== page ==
December 5, 2012
Tom Perriello released a statement Wednesday afternoon ending speculation about his political future. He says he will not run for governor in 2013.
Instead, he is endorsing democratic candidate Terry McAuliffe.
Periello's full statement is below:
"When the people of Virginia re-elected Barack Obama and sent Tim Kaine to the Senate last month, it revived my deepest hopes that our political process is not broken and our country and Commonwealth are moving forward. From Thomas Jefferson to Barbara Johns to today's DREAMers, Virginians have marched a difficult but decisive path towards expanding freedom, fairness and dignity for all. I love Virginia, the state that gave my father a chance to move into the middle class after graduating from the University of Virginia, and am confident that we will not turn back.
"In this spirit, I have considered a run for Governor, and am genuinely touched by the outpouring of support. I do not feel called to serve in elected office at this time, but I do not need to have my name on the ballot to be part of the fight. Through my work as President of Center for American Progress Action and in my personal capacity, I will continue to fight back against those who attack women's rights, threaten scientists, and pursue an ideological austerity agenda that undermines desperately needed investments in infrastructure, education, and technology that help grow the middle class.
"No one has worked harder to prevent this extreme agenda from reaching the Governor's mansion than Terry McAuliffe. I hope that progressives and moderates can unite as Virginians choose between the worst of our past and the best of our future. Attorney General Ken Cuccinelli says what he believes, but those divisive beliefs are devastating to our Commonwealth. I will be supporting Terry and all of those who are willing to put their names on the ballot to keep Virginia moving forward."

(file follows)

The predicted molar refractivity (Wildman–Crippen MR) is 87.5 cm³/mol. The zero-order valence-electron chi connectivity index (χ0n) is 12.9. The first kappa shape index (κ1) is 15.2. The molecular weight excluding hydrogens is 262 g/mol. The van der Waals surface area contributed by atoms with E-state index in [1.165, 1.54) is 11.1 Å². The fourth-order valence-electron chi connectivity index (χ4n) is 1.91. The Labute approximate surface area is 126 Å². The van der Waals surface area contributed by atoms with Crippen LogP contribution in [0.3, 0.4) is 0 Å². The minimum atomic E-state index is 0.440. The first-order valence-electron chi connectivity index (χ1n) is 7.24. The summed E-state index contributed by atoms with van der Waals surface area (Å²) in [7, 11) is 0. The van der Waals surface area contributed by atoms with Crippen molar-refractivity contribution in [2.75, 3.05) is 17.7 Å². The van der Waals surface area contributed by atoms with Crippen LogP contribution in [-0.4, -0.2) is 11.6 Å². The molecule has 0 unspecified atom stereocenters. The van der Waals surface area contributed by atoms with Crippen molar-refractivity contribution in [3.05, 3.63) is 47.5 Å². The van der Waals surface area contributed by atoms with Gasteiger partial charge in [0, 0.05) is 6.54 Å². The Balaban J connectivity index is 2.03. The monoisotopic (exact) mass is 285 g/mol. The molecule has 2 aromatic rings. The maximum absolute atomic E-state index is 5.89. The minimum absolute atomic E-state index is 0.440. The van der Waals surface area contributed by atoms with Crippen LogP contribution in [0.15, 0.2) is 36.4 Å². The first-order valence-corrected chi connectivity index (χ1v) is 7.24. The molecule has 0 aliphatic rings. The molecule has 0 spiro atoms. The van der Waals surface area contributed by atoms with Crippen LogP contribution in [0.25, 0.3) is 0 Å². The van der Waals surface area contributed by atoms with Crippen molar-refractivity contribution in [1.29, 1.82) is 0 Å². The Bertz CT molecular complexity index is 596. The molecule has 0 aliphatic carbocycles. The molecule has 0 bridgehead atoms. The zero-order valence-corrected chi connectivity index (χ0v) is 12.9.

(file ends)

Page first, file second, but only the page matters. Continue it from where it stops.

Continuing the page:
December 4, 2012
Hype surrounding former Fifth District Congressman Tom Perriello is growing, as the Democrat is reportedly in discussions with friends and advisers about a potential run to be the state's executive.
The Democrats with arguably the biggest political clout in Virginia have some top jobs. Sen. Mark Warner and Senator-elect Tim Kaine will soon work together from Capitol Hill.
"There's some questions as to beyond Kaine and Warner who the Democrats have to run credibly statewide, so there's some people who have come out of the woodwork, and we'll see how they do," said Kyle Kondik with the University of Virginia's Center for Politics.
Former Democratic National Committee chair Terry McAuliffe is the lone Democratic candidate for governor. Perriello, though, could change that.
"I think it's possible that Perriello, if he challenged McAuliffe, could actually defeat McAuliffe in the primary, but it's not clear to me that Perriello necessarily has any more statewide appeal as McAuliffe does," Kondik said.
Perriello is rumored to be considering a run for Virginia governor. If he does run, he'll face a primary battle against McAuliffe, who lost the 2009 Democratic primary to state Sen. Creigh Deeds.
Deeds ultimately lost the race to Republican Gov. Bob McDonnell.
"Perriello would probably be more of the favorite of the more liberal part of the party," Kondik said.
Both candidates carry big names with them. Perriello is a friend of President Barack Obama, who unsuccessfully campaigned for Perriello's re-election in 2010. McAuliffe served as an adviser to President Bill Clinton.
"Maybe a Perriello-McAuliffe race could be another sort of proxy battle between the Clintons and President Obama," Kondik said.
If the election were tomorrow, the primary winner would face Republican candidate Ken Cuccinelli, who for now is running unopposed in the Republican primary.
"I think that both parties have a decent shot to win the governorship next year, and I think we'll have to wait and see how things develop," Kondik said.
Since 1977, Virginians have elected a governor of the opposite party than the one in the White House. If that's any predictor, that would put Cuccinelli in the governor's mansion. But 11 months from the election, analysts say it's too far out to tell.